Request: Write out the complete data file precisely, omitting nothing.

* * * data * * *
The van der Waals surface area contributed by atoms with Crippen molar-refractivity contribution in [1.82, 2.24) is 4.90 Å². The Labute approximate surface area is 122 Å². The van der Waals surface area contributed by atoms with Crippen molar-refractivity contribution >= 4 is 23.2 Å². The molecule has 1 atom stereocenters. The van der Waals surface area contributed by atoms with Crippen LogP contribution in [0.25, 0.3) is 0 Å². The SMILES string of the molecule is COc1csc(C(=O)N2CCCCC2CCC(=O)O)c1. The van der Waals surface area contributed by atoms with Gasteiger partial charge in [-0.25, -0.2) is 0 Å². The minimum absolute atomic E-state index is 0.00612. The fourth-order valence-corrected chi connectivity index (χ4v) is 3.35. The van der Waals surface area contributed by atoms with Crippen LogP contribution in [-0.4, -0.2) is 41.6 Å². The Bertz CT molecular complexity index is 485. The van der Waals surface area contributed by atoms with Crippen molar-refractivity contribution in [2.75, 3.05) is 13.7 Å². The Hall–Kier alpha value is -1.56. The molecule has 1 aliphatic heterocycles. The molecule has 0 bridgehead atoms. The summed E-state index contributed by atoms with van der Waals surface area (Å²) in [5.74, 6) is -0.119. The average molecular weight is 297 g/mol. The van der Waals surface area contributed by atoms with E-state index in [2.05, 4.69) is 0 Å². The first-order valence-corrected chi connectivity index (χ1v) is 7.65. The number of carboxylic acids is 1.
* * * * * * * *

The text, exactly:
The van der Waals surface area contributed by atoms with Crippen molar-refractivity contribution in [1.82, 2.24) is 4.90 Å². The Labute approximate surface area is 122 Å². The van der Waals surface area contributed by atoms with Crippen molar-refractivity contribution >= 4 is 23.2 Å². The molecule has 1 atom stereocenters. The van der Waals surface area contributed by atoms with Crippen LogP contribution in [0.25, 0.3) is 0 Å². The SMILES string of the molecule is COc1csc(C(=O)N2CCCCC2CCC(=O)O)c1. The van der Waals surface area contributed by atoms with Gasteiger partial charge in [-0.25, -0.2) is 0 Å². The minimum absolute atomic E-state index is 0.00612. The fourth-order valence-corrected chi connectivity index (χ4v) is 3.35. The van der Waals surface area contributed by atoms with Crippen LogP contribution in [-0.4, -0.2) is 41.6 Å². The Bertz CT molecular complexity index is 485. The van der Waals surface area contributed by atoms with Crippen molar-refractivity contribution in [2.75, 3.05) is 13.7 Å². The Hall–Kier alpha value is -1.56. The molecule has 1 aliphatic heterocycles. The molecule has 0 bridgehead atoms. The summed E-state index contributed by atoms with van der Waals surface area (Å²) in [5.74, 6) is -0.119. The average molecular weight is 297 g/mol. The van der Waals surface area contributed by atoms with E-state index in [2.05, 4.69) is 0 Å². The first-order valence-corrected chi connectivity index (χ1v) is 7.65. The number of carboxylic acids is 1.